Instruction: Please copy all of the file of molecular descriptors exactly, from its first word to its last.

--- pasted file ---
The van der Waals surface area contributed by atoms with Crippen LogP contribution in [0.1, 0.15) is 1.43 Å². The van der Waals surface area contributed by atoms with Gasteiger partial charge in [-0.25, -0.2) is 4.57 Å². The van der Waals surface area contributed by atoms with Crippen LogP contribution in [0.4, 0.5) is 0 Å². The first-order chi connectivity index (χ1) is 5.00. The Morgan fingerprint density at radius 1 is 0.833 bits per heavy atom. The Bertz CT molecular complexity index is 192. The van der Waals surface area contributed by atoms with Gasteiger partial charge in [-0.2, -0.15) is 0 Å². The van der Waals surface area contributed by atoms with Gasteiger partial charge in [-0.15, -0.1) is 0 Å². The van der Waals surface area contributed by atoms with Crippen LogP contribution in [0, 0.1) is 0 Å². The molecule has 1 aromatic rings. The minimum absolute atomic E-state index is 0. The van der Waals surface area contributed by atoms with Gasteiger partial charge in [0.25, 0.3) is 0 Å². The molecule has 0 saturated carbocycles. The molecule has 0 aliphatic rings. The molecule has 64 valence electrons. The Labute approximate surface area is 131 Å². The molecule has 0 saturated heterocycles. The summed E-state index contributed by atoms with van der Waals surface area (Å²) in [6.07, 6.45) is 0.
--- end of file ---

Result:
The van der Waals surface area contributed by atoms with Crippen LogP contribution in [0.1, 0.15) is 1.43 Å². The van der Waals surface area contributed by atoms with Gasteiger partial charge in [-0.25, -0.2) is 4.57 Å². The van der Waals surface area contributed by atoms with Crippen LogP contribution in [0.4, 0.5) is 0 Å². The first-order chi connectivity index (χ1) is 5.00. The Morgan fingerprint density at radius 1 is 0.833 bits per heavy atom. The Bertz CT molecular complexity index is 192. The van der Waals surface area contributed by atoms with Gasteiger partial charge in [-0.2, -0.15) is 0 Å². The van der Waals surface area contributed by atoms with Gasteiger partial charge in [-0.15, -0.1) is 0 Å². The van der Waals surface area contributed by atoms with Crippen LogP contribution in [0, 0.1) is 0 Å². The molecule has 1 aromatic rings. The minimum absolute atomic E-state index is 0. The van der Waals surface area contributed by atoms with Gasteiger partial charge in [0.25, 0.3) is 0 Å². The molecule has 0 saturated carbocycles. The molecule has 0 aliphatic rings. The molecule has 64 valence electrons. The Labute approximate surface area is 131 Å². The molecule has 0 saturated heterocycles. The summed E-state index contributed by atoms with van der Waals surface area (Å²) in [6.07, 6.45) is 0.